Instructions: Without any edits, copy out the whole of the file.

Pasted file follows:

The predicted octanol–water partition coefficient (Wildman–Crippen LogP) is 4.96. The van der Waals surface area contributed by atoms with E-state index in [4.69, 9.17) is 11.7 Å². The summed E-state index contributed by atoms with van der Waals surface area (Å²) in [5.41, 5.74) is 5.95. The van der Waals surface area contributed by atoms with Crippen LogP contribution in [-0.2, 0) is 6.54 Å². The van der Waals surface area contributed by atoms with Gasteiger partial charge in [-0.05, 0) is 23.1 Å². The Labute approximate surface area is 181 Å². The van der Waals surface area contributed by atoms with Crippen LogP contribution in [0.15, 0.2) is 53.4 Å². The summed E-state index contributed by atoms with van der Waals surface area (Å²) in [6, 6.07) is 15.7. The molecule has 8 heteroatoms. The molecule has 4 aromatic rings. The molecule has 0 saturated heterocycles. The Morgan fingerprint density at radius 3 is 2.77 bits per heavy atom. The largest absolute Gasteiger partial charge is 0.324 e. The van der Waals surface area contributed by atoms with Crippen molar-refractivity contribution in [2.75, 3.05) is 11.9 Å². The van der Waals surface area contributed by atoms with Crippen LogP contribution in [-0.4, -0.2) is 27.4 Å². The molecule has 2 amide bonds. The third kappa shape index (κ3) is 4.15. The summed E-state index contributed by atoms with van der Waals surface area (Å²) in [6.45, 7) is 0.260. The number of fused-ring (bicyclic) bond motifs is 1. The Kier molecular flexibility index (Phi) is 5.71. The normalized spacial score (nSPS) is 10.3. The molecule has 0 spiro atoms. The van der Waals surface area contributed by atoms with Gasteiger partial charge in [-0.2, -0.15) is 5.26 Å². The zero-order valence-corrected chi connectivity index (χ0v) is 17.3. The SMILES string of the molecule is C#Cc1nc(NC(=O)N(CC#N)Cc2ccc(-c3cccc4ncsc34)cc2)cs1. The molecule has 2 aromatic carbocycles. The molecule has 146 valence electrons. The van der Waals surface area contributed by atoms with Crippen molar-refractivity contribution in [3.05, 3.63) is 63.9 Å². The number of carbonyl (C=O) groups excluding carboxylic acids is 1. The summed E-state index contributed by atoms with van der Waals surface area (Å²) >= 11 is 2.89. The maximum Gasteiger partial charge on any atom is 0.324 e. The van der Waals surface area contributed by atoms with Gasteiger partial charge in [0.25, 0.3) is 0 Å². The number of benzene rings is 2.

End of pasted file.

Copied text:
The predicted octanol–water partition coefficient (Wildman–Crippen LogP) is 4.96. The van der Waals surface area contributed by atoms with E-state index in [4.69, 9.17) is 11.7 Å². The summed E-state index contributed by atoms with van der Waals surface area (Å²) in [5.41, 5.74) is 5.95. The van der Waals surface area contributed by atoms with Crippen LogP contribution in [-0.2, 0) is 6.54 Å². The van der Waals surface area contributed by atoms with Gasteiger partial charge in [-0.05, 0) is 23.1 Å². The Labute approximate surface area is 181 Å². The van der Waals surface area contributed by atoms with Crippen LogP contribution in [0.15, 0.2) is 53.4 Å². The summed E-state index contributed by atoms with van der Waals surface area (Å²) in [6, 6.07) is 15.7. The molecule has 8 heteroatoms. The molecule has 4 aromatic rings. The molecule has 0 saturated heterocycles. The Morgan fingerprint density at radius 3 is 2.77 bits per heavy atom. The largest absolute Gasteiger partial charge is 0.324 e. The van der Waals surface area contributed by atoms with Crippen molar-refractivity contribution in [2.75, 3.05) is 11.9 Å². The van der Waals surface area contributed by atoms with Crippen LogP contribution in [-0.4, -0.2) is 27.4 Å². The molecule has 2 amide bonds. The third kappa shape index (κ3) is 4.15. The summed E-state index contributed by atoms with van der Waals surface area (Å²) in [6.45, 7) is 0.260. The number of fused-ring (bicyclic) bond motifs is 1. The Kier molecular flexibility index (Phi) is 5.71. The normalized spacial score (nSPS) is 10.3. The molecule has 0 spiro atoms. The van der Waals surface area contributed by atoms with Gasteiger partial charge in [-0.2, -0.15) is 5.26 Å². The zero-order valence-corrected chi connectivity index (χ0v) is 17.3. The SMILES string of the molecule is C#Cc1nc(NC(=O)N(CC#N)Cc2ccc(-c3cccc4ncsc34)cc2)cs1. The molecule has 2 aromatic carbocycles. The molecule has 146 valence electrons. The van der Waals surface area contributed by atoms with Crippen molar-refractivity contribution in [3.05, 3.63) is 63.9 Å². The number of carbonyl (C=O) groups excluding carboxylic acids is 1. The summed E-state index contributed by atoms with van der Waals surface area (Å²) >= 11 is 2.89. The maximum Gasteiger partial charge on any atom is 0.324 e. The van der Waals surface area contributed by atoms with Gasteiger partial charge in [0.25, 0.3) is 0 Å². The number of benzene rings is 2.